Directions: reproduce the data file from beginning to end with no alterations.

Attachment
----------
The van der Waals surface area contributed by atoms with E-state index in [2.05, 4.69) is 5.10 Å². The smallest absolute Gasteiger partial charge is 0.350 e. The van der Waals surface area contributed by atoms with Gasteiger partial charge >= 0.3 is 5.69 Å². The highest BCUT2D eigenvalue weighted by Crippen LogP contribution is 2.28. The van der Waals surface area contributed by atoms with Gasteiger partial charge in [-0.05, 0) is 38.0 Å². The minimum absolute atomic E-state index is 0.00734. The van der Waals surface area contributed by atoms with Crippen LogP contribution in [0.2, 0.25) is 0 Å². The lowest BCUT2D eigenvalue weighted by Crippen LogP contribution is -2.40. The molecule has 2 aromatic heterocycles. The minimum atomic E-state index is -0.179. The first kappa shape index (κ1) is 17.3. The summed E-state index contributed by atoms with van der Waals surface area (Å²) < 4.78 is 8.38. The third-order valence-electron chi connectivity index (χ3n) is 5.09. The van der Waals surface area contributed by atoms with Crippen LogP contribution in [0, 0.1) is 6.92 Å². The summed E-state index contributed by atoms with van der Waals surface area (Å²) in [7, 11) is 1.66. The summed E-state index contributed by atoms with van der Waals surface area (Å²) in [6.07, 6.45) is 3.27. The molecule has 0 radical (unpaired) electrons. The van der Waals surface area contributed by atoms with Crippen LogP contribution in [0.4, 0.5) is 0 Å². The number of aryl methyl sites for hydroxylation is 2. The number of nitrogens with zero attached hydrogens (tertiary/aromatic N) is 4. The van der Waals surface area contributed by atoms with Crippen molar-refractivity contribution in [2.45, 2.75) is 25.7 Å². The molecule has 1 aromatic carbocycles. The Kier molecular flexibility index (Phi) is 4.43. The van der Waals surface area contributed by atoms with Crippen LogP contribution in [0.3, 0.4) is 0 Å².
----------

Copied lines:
The van der Waals surface area contributed by atoms with E-state index in [2.05, 4.69) is 5.10 Å². The smallest absolute Gasteiger partial charge is 0.350 e. The van der Waals surface area contributed by atoms with Gasteiger partial charge >= 0.3 is 5.69 Å². The highest BCUT2D eigenvalue weighted by Crippen LogP contribution is 2.28. The van der Waals surface area contributed by atoms with Gasteiger partial charge in [-0.05, 0) is 38.0 Å². The minimum absolute atomic E-state index is 0.00734. The van der Waals surface area contributed by atoms with Crippen LogP contribution in [0.2, 0.25) is 0 Å². The lowest BCUT2D eigenvalue weighted by Crippen LogP contribution is -2.40. The molecule has 2 aromatic heterocycles. The minimum atomic E-state index is -0.179. The first kappa shape index (κ1) is 17.3. The summed E-state index contributed by atoms with van der Waals surface area (Å²) < 4.78 is 8.38. The third-order valence-electron chi connectivity index (χ3n) is 5.09. The van der Waals surface area contributed by atoms with Crippen LogP contribution in [0, 0.1) is 6.92 Å². The summed E-state index contributed by atoms with van der Waals surface area (Å²) in [7, 11) is 1.66. The summed E-state index contributed by atoms with van der Waals surface area (Å²) in [6.07, 6.45) is 3.27. The molecule has 0 radical (unpaired) electrons. The van der Waals surface area contributed by atoms with Crippen LogP contribution in [0.4, 0.5) is 0 Å². The number of aryl methyl sites for hydroxylation is 2. The number of nitrogens with zero attached hydrogens (tertiary/aromatic N) is 4. The van der Waals surface area contributed by atoms with Crippen molar-refractivity contribution in [2.45, 2.75) is 25.7 Å². The molecule has 1 aromatic carbocycles. The Kier molecular flexibility index (Phi) is 4.43. The van der Waals surface area contributed by atoms with Crippen LogP contribution in [0.3, 0.4) is 0 Å².